The Colorado delegation of (left to right) Kayla Horner, Jenny Smith, Jessy Turnell and pose with Rep. Marilyn Musgrave, R-Colo.
The Colorado delegation of (left to right) Kayla Horner, Jenny Smith, Jessy Turnell and pose with Rep. Marilyn Musgrave, R-Colo.
© 2008 Laura Reinhardt/World Vision

For instance, Anderson notes that the 2006 Uganda Lobby Day yielded significant pressure on congressional members to call on the State Department for increased diplomatic action. The result: The State Department created a new special adviser position to focus U.S. diplomatic efforts on prospects for northern Uganda peace, which includes support for the Juba Peace Talks — the negotiations being held in Southern Sudan to broker a peace agreement between the warring factions.

"Increased U.S. involvement has helped bring about changes on the ground," says Anderson. "[Now there are] no more night commuters, security in the region and humanitarian access has increased, and we could be close to a comprehensive peace agreement."

This year, participants again met with their members of Congress or congressional staff. The advocates made three requests of their lawmakers during their visits:

  • Call on the U.S. State Department to provide more diplomatic support to the Juba Peace Talks.
  • Call on the United Nations to step up its diplomatic engagement in the Juba Peace Talks and help implement any final agreement.
  • Dedicate U.S. funds to kick-start reconstruction in northern Uganda — targeting basic health, education, and infrastructure needs — so that displaced children and families can return home.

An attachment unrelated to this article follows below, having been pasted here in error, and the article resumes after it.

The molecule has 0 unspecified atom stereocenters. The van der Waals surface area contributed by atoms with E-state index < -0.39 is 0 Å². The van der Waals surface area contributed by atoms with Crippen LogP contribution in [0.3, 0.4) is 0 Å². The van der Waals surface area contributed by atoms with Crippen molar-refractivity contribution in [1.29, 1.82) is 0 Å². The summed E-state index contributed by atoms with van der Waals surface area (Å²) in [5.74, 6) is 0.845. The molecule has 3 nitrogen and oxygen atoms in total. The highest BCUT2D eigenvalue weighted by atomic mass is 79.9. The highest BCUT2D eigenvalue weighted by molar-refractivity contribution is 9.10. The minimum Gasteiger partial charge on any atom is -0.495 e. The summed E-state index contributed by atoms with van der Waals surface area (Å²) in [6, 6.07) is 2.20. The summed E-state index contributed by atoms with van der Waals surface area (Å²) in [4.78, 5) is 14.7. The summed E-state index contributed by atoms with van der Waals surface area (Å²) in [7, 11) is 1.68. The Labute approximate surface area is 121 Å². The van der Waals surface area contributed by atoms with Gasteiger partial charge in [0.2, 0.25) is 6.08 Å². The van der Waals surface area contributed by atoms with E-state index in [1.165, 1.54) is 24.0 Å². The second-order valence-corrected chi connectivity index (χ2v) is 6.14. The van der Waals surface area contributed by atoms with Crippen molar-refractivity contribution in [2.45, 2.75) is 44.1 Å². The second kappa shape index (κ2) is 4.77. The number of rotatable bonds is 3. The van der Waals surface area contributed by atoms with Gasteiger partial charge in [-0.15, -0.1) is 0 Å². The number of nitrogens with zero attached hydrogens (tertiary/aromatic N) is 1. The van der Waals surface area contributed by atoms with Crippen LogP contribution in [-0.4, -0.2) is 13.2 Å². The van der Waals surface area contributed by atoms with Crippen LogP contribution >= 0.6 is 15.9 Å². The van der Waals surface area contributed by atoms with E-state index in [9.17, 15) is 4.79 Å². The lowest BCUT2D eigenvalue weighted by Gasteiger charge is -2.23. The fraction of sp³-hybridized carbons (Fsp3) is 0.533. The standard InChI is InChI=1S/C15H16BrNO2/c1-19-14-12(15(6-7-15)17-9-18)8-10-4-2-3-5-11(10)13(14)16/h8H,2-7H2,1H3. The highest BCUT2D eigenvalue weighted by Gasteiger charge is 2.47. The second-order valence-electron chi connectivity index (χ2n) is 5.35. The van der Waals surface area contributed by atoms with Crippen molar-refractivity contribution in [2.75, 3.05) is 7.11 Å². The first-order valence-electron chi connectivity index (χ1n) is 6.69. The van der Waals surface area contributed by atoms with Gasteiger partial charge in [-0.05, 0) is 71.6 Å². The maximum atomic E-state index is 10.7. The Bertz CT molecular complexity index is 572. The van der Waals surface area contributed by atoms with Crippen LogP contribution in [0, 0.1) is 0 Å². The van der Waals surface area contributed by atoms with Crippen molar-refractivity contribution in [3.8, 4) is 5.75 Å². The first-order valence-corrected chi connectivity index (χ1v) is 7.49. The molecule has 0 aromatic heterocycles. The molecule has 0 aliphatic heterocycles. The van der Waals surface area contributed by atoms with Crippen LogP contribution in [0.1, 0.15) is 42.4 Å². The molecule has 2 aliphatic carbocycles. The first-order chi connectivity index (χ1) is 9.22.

Anderson is optimistic that this year's effort created momentum similar to that of the 2006 event.

"In the past, the result of our collective action has garnished increased funding for humanitarian development assistance and diplomatic action. This year's Lobby Day was just as successful, so I am hopeful [that we will see] continued progress by the U.S. in support of peace and development," says Anderson. "In a profound way, we have become a piece of the peace."

Still work to do


But the work toward peace is far from done, she cautions. "We have to stay focused. There are still up to 2,000 children being held captive by the LRA [Lord's Resistance Army]," she says.

"We must stay committed to a vision of peace … As we stay focused, our policymakers will stay more focused on achieving a sustainable peace."

Learn more


>> Read more about the Uganda Lobby Day event on World Vision's blog.

Three ways you can help

>> Thank God for a successful Uganda Lobby Day event. Pray that our government leaders would increase their presence as peacemakers and that a truly sustained peace in the region would be realized.
>> Send a message to Congress and the president. Leadership from the United States can help bring peace to this troubled region.
>> Make a monthly financial pledge to help provide for the needs of children affected by war.